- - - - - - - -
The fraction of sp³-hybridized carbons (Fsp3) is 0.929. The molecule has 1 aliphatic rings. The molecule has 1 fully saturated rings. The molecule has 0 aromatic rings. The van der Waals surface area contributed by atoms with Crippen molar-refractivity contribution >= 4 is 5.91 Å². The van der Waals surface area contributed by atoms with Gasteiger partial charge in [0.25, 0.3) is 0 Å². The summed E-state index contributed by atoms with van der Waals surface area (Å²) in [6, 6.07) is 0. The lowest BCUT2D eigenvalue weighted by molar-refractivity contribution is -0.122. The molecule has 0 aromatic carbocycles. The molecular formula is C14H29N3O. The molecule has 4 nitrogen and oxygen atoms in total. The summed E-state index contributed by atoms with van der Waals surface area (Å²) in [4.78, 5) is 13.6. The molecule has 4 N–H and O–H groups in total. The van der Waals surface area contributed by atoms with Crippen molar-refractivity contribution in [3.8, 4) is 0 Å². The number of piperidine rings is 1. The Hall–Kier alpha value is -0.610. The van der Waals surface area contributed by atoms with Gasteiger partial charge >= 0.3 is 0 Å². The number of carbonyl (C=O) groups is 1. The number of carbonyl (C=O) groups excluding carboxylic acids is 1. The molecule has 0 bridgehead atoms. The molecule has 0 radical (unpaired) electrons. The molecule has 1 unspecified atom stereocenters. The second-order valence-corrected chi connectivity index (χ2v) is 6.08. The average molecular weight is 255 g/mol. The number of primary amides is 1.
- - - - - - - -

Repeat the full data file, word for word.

The fraction of sp³-hybridized carbons (Fsp3) is 0.929. The molecule has 1 aliphatic rings. The molecule has 1 fully saturated rings. The molecule has 0 aromatic rings. The van der Waals surface area contributed by atoms with Crippen molar-refractivity contribution >= 4 is 5.91 Å². The van der Waals surface area contributed by atoms with Gasteiger partial charge in [0.25, 0.3) is 0 Å². The summed E-state index contributed by atoms with van der Waals surface area (Å²) in [6, 6.07) is 0. The lowest BCUT2D eigenvalue weighted by molar-refractivity contribution is -0.122. The molecule has 0 aromatic carbocycles. The molecular formula is C14H29N3O. The molecule has 4 nitrogen and oxygen atoms in total. The summed E-state index contributed by atoms with van der Waals surface area (Å²) in [4.78, 5) is 13.6. The molecule has 4 N–H and O–H groups in total. The van der Waals surface area contributed by atoms with Crippen molar-refractivity contribution in [3.8, 4) is 0 Å². The number of piperidine rings is 1. The Hall–Kier alpha value is -0.610. The van der Waals surface area contributed by atoms with Gasteiger partial charge >= 0.3 is 0 Å². The number of carbonyl (C=O) groups is 1. The number of carbonyl (C=O) groups excluding carboxylic acids is 1. The molecule has 0 bridgehead atoms. The molecule has 0 radical (unpaired) electrons. The molecule has 1 unspecified atom stereocenters. The second-order valence-corrected chi connectivity index (χ2v) is 6.08. The average molecular weight is 255 g/mol. The number of primary amides is 1.